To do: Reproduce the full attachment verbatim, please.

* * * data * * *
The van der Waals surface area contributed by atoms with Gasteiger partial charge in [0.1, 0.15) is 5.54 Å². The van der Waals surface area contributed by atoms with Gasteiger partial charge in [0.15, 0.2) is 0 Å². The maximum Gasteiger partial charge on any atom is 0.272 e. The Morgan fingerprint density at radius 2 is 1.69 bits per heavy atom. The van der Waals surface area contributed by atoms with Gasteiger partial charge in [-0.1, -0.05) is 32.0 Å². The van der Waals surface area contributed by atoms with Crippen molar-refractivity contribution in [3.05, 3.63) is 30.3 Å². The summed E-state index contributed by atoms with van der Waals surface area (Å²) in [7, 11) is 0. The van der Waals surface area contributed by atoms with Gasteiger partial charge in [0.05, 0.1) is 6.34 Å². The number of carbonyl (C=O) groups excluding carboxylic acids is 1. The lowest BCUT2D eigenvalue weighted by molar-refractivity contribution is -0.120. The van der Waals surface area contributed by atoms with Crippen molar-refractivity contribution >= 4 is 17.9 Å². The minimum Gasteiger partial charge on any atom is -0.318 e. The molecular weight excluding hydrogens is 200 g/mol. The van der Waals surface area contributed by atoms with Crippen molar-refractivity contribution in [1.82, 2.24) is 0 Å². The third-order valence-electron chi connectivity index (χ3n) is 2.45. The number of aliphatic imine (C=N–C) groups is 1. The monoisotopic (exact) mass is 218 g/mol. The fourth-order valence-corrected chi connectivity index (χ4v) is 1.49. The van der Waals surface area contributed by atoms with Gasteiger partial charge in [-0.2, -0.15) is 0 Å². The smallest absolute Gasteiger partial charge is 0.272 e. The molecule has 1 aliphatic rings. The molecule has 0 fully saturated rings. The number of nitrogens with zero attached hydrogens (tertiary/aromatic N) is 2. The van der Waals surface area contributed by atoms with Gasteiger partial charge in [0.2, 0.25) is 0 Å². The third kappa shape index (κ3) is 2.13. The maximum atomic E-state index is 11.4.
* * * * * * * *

The van der Waals surface area contributed by atoms with Gasteiger partial charge in [0.1, 0.15) is 5.54 Å². The van der Waals surface area contributed by atoms with Gasteiger partial charge in [0.15, 0.2) is 0 Å². The maximum Gasteiger partial charge on any atom is 0.272 e. The Morgan fingerprint density at radius 2 is 1.69 bits per heavy atom. The van der Waals surface area contributed by atoms with Gasteiger partial charge in [-0.1, -0.05) is 32.0 Å². The van der Waals surface area contributed by atoms with Crippen molar-refractivity contribution in [3.05, 3.63) is 30.3 Å². The summed E-state index contributed by atoms with van der Waals surface area (Å²) in [7, 11) is 0. The van der Waals surface area contributed by atoms with Gasteiger partial charge in [0.05, 0.1) is 6.34 Å². The number of carbonyl (C=O) groups excluding carboxylic acids is 1. The lowest BCUT2D eigenvalue weighted by molar-refractivity contribution is -0.120. The van der Waals surface area contributed by atoms with Crippen molar-refractivity contribution >= 4 is 17.9 Å². The minimum Gasteiger partial charge on any atom is -0.318 e. The molecular weight excluding hydrogens is 200 g/mol. The van der Waals surface area contributed by atoms with Crippen molar-refractivity contribution in [1.82, 2.24) is 0 Å². The third-order valence-electron chi connectivity index (χ3n) is 2.45. The number of aliphatic imine (C=N–C) groups is 1. The monoisotopic (exact) mass is 218 g/mol. The fourth-order valence-corrected chi connectivity index (χ4v) is 1.49. The van der Waals surface area contributed by atoms with Gasteiger partial charge in [-0.2, -0.15) is 0 Å². The smallest absolute Gasteiger partial charge is 0.272 e. The molecule has 1 aliphatic rings. The molecule has 0 fully saturated rings. The number of nitrogens with zero attached hydrogens (tertiary/aromatic N) is 2. The van der Waals surface area contributed by atoms with Gasteiger partial charge in [0.2, 0.25) is 0 Å². The third kappa shape index (κ3) is 2.13. The maximum atomic E-state index is 11.4.